In a case heard by the Florida First District Court of Appeal, a man challenged his conviction for capital sexual battery and lewd molestation. He argued that the convictions should be thrown out because the trial court improperly prevented evidence from being admitted. All convictions must be supported by evidence. However, there are strict rules about what can and cannot be admitted into evidence in a criminal trial. If the evidence that supported the conviction is thrown out, the conviction may also be overturned if there is not enough remaining evidence to sustain it. That’s why it’s common for Florida sex crimes defense attorneys to challenge the evidence admitted into court as they did here.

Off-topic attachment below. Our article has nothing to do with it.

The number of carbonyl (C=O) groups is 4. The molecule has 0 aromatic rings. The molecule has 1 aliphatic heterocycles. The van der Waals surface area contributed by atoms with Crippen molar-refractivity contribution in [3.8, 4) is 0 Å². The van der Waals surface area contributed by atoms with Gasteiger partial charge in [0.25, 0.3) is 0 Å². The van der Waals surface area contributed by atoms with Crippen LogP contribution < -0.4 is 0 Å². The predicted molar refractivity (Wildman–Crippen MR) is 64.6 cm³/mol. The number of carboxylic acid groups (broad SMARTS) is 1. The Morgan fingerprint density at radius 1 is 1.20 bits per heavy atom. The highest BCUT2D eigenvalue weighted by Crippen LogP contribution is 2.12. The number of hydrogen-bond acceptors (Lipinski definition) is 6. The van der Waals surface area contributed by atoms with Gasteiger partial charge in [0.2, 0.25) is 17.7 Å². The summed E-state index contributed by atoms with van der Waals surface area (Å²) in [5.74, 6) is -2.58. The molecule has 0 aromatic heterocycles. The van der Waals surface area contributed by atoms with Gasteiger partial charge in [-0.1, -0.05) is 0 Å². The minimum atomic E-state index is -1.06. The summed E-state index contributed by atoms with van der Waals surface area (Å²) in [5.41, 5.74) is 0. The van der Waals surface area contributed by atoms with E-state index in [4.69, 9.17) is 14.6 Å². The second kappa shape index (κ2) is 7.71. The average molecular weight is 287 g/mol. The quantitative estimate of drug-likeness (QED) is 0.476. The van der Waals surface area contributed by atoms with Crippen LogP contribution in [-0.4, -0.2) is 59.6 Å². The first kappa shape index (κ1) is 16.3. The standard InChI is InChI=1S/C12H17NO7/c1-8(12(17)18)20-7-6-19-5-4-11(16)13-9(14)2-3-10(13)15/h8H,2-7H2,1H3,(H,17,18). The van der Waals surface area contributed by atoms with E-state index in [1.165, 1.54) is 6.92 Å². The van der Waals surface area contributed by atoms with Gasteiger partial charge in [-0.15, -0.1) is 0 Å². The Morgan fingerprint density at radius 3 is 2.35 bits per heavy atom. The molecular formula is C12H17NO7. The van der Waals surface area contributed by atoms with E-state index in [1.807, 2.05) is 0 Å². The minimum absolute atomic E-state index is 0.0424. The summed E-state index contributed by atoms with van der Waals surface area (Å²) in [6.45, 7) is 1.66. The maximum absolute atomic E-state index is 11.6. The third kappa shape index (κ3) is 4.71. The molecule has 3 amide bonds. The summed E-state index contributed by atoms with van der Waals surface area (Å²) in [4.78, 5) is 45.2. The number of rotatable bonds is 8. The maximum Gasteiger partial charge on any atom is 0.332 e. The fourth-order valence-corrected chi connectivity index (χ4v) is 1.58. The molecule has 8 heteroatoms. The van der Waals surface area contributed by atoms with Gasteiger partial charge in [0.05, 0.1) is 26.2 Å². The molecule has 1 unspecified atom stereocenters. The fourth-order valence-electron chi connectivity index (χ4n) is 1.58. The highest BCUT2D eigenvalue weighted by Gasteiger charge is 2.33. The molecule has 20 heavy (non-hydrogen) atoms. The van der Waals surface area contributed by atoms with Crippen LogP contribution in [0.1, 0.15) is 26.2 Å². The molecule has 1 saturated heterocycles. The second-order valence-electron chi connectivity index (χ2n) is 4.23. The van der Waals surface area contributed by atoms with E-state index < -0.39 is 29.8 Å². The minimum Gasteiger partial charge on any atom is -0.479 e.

Abuse of Discretion Standard
The appeals court hears cases after they have already been decided by the trial court. In deciding whether or not to allow the decision of the trial court to stand, the appeals courts use different standards depending on the issue. For example, some elements are looked at “de novo,” which means the appeals court does not have to give any deference to the findings of the lower court and can instead make their own decision as if they are looking at it for the first time.
In this case, the appeals court used an abuse of discretion standard to determine whether the evidence should have been admitted or not. In other words, they need to allow the decision of the lower court to stand unless they find that the decision was not permissible under the law. Continue reading